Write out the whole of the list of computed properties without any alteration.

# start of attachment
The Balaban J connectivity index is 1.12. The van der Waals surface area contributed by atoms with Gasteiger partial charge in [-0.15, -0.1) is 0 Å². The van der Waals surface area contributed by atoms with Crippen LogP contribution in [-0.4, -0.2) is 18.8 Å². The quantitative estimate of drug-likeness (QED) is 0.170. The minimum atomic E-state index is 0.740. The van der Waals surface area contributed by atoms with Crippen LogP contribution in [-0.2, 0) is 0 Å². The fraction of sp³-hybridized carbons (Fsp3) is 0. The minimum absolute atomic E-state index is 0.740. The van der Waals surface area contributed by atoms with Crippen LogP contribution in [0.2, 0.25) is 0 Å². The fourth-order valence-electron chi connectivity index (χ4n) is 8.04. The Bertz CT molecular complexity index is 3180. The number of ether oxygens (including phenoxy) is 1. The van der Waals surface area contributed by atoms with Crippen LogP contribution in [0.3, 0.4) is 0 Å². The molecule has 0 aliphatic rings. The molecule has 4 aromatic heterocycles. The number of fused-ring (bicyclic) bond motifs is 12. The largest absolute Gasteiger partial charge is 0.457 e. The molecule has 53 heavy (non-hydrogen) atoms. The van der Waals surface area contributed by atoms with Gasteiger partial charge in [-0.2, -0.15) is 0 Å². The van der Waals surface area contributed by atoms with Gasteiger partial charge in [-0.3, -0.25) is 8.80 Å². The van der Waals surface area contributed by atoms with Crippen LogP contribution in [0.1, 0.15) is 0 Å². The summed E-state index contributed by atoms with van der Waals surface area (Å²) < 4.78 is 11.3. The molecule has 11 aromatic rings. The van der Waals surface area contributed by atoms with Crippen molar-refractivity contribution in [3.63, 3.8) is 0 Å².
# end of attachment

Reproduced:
The Balaban J connectivity index is 1.12. The van der Waals surface area contributed by atoms with Gasteiger partial charge in [-0.15, -0.1) is 0 Å². The van der Waals surface area contributed by atoms with Crippen LogP contribution in [-0.4, -0.2) is 18.8 Å². The quantitative estimate of drug-likeness (QED) is 0.170. The minimum atomic E-state index is 0.740. The van der Waals surface area contributed by atoms with Crippen LogP contribution in [-0.2, 0) is 0 Å². The fraction of sp³-hybridized carbons (Fsp3) is 0. The minimum absolute atomic E-state index is 0.740. The van der Waals surface area contributed by atoms with Crippen LogP contribution in [0.2, 0.25) is 0 Å². The fourth-order valence-electron chi connectivity index (χ4n) is 8.04. The Bertz CT molecular complexity index is 3180. The number of ether oxygens (including phenoxy) is 1. The van der Waals surface area contributed by atoms with Crippen LogP contribution in [0.3, 0.4) is 0 Å². The molecule has 0 aliphatic rings. The molecule has 4 aromatic heterocycles. The number of fused-ring (bicyclic) bond motifs is 12. The largest absolute Gasteiger partial charge is 0.457 e. The molecule has 53 heavy (non-hydrogen) atoms. The van der Waals surface area contributed by atoms with Gasteiger partial charge in [-0.2, -0.15) is 0 Å². The van der Waals surface area contributed by atoms with Gasteiger partial charge in [-0.3, -0.25) is 8.80 Å². The van der Waals surface area contributed by atoms with Crippen LogP contribution in [0.1, 0.15) is 0 Å². The summed E-state index contributed by atoms with van der Waals surface area (Å²) < 4.78 is 11.3. The molecule has 11 aromatic rings. The van der Waals surface area contributed by atoms with Crippen molar-refractivity contribution in [3.63, 3.8) is 0 Å².